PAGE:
Thursday, 4 June 2009

As theory would have it, transliteration is essentially an exercise in cartography where one system of writing is mapped into another. Its exactitude should be the primary ambition - through meticulousness and codes that allow for non-literal transliterations (where source and destination do not correspond), original forms can be fully recreated by an interested party.

So it is here, with the following presentations of these words. These are not carbon copies; they were copied by hand from notes under the duress of time and are not without omission or error. However, they are without doubt transliterations, in spite of their incompletion, in spite of their identical alphabets.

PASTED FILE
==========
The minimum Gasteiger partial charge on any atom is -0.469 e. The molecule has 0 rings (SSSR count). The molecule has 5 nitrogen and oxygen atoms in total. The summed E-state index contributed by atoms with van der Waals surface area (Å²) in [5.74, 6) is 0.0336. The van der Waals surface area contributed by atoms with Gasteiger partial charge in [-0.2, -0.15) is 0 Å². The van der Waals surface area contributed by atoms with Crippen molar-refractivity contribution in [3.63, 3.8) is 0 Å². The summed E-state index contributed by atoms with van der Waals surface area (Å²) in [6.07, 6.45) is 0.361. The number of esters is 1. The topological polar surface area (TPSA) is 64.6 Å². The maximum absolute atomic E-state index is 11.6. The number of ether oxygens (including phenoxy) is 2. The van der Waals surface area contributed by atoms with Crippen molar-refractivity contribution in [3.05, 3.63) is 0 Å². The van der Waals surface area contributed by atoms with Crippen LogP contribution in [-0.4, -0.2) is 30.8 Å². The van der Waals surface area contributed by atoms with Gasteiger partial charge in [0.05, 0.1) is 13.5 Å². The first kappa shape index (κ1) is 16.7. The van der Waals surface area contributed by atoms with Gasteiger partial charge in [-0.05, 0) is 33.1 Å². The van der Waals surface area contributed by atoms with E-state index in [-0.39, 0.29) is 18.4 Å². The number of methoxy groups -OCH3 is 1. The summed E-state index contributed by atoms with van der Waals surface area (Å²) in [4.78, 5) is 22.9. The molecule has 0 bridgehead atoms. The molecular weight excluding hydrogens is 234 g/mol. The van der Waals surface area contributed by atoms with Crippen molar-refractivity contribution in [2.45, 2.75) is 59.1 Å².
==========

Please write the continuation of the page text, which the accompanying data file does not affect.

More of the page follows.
The transliteration of a text between two identical languages should be a contradiction; it is by definition not a transliteration. But what if other events, what if all that which is beyond the circle drawn by the original notebook, renders the two alphabets as entirely different systems? What if, on the face of things, the alphabets appear to be the same, what if the majuscules and serifs and medians are identical, and yet beneath the typeface invisible shifts occur, like the hidden rivers beneath Krakow? Beneath these typefaces might rivers not run?

This act is therefore one of transliteration, it is a mapping of systems. It is a necessary movement I undertake, one that allows the recreation of the original form, a form that can only now exist through its copy. Here, finally, destination precedes source. Strangers slowly become known to one another.

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